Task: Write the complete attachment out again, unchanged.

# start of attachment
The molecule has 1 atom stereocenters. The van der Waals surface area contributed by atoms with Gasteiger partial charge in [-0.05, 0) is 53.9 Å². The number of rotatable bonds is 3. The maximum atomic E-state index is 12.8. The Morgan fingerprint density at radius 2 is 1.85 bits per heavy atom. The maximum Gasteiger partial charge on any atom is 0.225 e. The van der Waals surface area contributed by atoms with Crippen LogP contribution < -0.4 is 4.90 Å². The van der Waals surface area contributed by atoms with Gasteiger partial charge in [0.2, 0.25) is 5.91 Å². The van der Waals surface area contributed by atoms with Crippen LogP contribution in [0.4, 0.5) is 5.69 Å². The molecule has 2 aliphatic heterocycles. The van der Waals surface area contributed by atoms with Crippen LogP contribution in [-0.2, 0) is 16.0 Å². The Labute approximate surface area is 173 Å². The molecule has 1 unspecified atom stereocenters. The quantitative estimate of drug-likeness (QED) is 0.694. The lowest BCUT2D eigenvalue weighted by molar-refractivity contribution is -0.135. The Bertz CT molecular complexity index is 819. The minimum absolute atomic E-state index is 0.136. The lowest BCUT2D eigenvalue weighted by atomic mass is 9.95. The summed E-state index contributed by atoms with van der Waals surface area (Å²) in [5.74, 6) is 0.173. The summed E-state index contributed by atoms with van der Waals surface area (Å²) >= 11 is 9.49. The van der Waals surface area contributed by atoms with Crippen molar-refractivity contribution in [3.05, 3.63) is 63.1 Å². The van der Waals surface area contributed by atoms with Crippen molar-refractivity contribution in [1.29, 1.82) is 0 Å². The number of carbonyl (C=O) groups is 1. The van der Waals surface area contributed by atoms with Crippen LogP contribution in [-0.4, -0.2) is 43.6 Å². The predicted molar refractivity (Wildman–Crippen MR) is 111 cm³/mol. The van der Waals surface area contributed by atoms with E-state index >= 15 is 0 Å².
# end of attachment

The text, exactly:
The molecule has 1 atom stereocenters. The van der Waals surface area contributed by atoms with Gasteiger partial charge in [-0.05, 0) is 53.9 Å². The number of rotatable bonds is 3. The maximum atomic E-state index is 12.8. The Morgan fingerprint density at radius 2 is 1.85 bits per heavy atom. The maximum Gasteiger partial charge on any atom is 0.225 e. The van der Waals surface area contributed by atoms with Crippen LogP contribution < -0.4 is 4.90 Å². The van der Waals surface area contributed by atoms with Gasteiger partial charge in [0.2, 0.25) is 5.91 Å². The van der Waals surface area contributed by atoms with Crippen LogP contribution in [0.4, 0.5) is 5.69 Å². The molecule has 2 aliphatic heterocycles. The van der Waals surface area contributed by atoms with Crippen LogP contribution in [-0.2, 0) is 16.0 Å². The Labute approximate surface area is 173 Å². The molecule has 1 unspecified atom stereocenters. The quantitative estimate of drug-likeness (QED) is 0.694. The lowest BCUT2D eigenvalue weighted by molar-refractivity contribution is -0.135. The Bertz CT molecular complexity index is 819. The minimum absolute atomic E-state index is 0.136. The lowest BCUT2D eigenvalue weighted by atomic mass is 9.95. The summed E-state index contributed by atoms with van der Waals surface area (Å²) in [5.74, 6) is 0.173. The summed E-state index contributed by atoms with van der Waals surface area (Å²) >= 11 is 9.49. The van der Waals surface area contributed by atoms with Crippen molar-refractivity contribution in [3.05, 3.63) is 63.1 Å². The van der Waals surface area contributed by atoms with Crippen molar-refractivity contribution in [1.29, 1.82) is 0 Å². The number of carbonyl (C=O) groups is 1. The van der Waals surface area contributed by atoms with Crippen LogP contribution in [-0.4, -0.2) is 43.6 Å². The predicted molar refractivity (Wildman–Crippen MR) is 111 cm³/mol. The van der Waals surface area contributed by atoms with E-state index >= 15 is 0 Å².